Finally, the bulge allegedly visible in Malachi's pants is a vague and inadequate basis for this search. The disparity in the officers' descriptions of the size and location of the bulge, Buss' failure to detect it until Brennan pointed it out, Buss' admission that it did not resemble a weapon and that this was not a typical location for a gun, and the timing of its discovery leave the Court without confidence in the reliability of this factor.
B. The Terry Frisk
While the government seemed at the hearing to abandon argument of a valid Terry stop, the Court will examine this justification as well. A valid Terry frisk requires a finding that adequate reasons for suspecting criminal activity were established before the frisk, and that the frisk was in response to a reasonable apprehension of danger to the officers. Terry, 392 U.S. at 30. Based on the findings set forth above, these predicates were not satisfied.
The same factors which failed the probable cause analysis fail the lower level Terry inquiry. None of the facts noted by the officers prior to the stop made these suspects particularly worthy of scrutiny. See Reid v. Georgia, 448 U.S. 438, 440-441, 65 L. Ed. 2d 890, 100 S. Ct. 2752 (1980) (finding defendant described in similar terms to be consistent with "a very large category of presumably innocent travelers"). The first factor of any merit is the claim of a suspicious bulge, which the Court finds unreliable in the total context. Furthermore, many passengers with light luggage on a common carrier might have pockets full of belongings upon arrival at their destination. Without preliminary indicia of criminal activity, a nondescript bulge does not fuel suspicion of dangerousness. Compare United States v. Hill, 545 F.2d 1191, 1192-93 (9th Cir. 1976) (report of armed robbery in area, coupled with detection of a bulge in interview subject's clothing, supported Terry frisk); United States v. Gidley, 527 F.2d 1345, 1347-48 (5th Cir.) (prior report of crime, description matching suspect, and sighting of a bulge, together supported frisk), cert. denied, 429 U.S. 841, 50 L. Ed. 2d 110, 97 S. Ct. 116 (1976); United States v. Lindsey, 451 F.2d 701, 702-03 (3d Cir. 1971) (indicia of "extreme anxiety" and suspect's presenting multiple identifications to officer, in addition to bulge, supported frisk), cert. denied, 405 U.S. 995, 31 L. Ed. 2d 463, 92 S. Ct. 1270 (1972). As a result, Buss performed the frisk with scant reason for even an investigative interview, and without enough justification for the seizure which arose when he announced himself as an interdiction officer and stated that he wanted to search Malachi's belongings and person.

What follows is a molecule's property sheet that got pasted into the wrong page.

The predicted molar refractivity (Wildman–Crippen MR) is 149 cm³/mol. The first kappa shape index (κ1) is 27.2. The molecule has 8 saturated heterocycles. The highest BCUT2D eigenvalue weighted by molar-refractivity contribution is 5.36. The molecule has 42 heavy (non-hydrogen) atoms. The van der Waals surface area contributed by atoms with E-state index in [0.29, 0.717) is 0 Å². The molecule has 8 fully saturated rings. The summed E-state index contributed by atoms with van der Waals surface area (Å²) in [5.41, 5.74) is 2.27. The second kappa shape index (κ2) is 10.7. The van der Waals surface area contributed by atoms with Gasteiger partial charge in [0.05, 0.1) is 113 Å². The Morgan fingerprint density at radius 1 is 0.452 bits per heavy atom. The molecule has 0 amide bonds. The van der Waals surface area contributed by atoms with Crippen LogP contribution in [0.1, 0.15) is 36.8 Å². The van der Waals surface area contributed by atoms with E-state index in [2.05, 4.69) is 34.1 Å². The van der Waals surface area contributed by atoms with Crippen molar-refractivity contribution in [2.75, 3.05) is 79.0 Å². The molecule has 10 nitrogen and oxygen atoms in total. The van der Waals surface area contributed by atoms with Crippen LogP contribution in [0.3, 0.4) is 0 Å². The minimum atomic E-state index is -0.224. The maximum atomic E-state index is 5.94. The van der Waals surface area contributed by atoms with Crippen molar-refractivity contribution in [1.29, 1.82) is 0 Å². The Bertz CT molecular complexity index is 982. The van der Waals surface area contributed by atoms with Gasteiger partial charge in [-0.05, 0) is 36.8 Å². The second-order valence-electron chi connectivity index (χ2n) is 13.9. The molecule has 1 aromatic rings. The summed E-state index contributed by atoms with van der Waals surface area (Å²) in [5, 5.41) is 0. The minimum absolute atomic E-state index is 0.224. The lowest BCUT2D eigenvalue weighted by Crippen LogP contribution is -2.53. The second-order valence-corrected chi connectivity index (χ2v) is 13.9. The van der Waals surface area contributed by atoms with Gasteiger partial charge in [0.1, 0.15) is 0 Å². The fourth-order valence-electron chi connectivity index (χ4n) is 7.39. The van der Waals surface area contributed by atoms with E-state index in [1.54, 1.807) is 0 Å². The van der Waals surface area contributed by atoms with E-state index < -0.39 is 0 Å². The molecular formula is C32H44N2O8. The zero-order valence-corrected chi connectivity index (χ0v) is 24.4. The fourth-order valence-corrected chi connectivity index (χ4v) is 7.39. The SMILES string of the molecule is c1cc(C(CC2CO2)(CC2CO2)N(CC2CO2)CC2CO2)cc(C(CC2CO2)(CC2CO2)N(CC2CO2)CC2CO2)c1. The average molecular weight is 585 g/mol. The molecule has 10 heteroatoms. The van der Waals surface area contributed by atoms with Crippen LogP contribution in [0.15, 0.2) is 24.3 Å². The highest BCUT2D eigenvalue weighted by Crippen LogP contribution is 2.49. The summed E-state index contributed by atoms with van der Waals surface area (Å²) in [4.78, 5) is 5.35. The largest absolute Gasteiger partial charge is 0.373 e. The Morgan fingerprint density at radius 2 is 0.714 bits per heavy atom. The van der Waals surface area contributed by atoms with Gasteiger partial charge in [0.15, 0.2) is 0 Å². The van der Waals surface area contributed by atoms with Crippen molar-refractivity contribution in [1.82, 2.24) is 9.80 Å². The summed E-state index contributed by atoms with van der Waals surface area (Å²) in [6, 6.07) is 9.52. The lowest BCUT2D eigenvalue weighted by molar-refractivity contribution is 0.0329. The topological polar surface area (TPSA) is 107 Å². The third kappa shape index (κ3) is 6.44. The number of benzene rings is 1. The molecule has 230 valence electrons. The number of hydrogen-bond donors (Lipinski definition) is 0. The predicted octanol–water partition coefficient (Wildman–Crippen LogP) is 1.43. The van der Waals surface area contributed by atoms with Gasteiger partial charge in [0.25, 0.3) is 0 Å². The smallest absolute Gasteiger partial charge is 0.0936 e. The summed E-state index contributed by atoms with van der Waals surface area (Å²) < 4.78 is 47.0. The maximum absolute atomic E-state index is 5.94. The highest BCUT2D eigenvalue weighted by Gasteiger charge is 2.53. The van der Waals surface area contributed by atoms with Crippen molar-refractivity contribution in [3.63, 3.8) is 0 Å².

Even if the bulge were used as a justification, the search performed by Buss far exceeded the permissible scope of a Terry frisk. Such searches should be limited to the exterior of a suspect's clothing unless evidence of a weapon is detected. See id. 392 U.S. at 30. Buss stated unequivocally that as soon as he felt the contour of the bulge he knew it was not a weapon. His only purpose in searching further was to recover what he expected would be crack cocaine.
While this is a permissible function of a search incident to an arrest, it is unacceptable in the Terry context. United States v. Robinson, 153 U.S. App. D.C. 114, 471 F.2d 1082, 1089-90 (D.C. Cir. 1972) (en banc), reversed on other grounds, 414 U.S. 218, 38 L. Ed. 2d 427, 94 S. Ct. 467 (1973); Tinney v. Wilson, 408 F.2d 912, 915-16 (9th Cir. 1969); see also United States v. Short, 187 U.S. App. D.C. 142, 570 F.2d 1051, 1055-56 (D.C. Cir. 1978). Cf. United States v. Foster, 190 U.S. App. D.C. 16, 584 F.2d 997 (D.C. Cir.) (in context of full arrest, search of closed bag allowed only because of subjective fear that it contained a weapon), cert. denied 439 U.S. 1006, 99 S. Ct. 620, 58 L. Ed. 2d 682 (1978).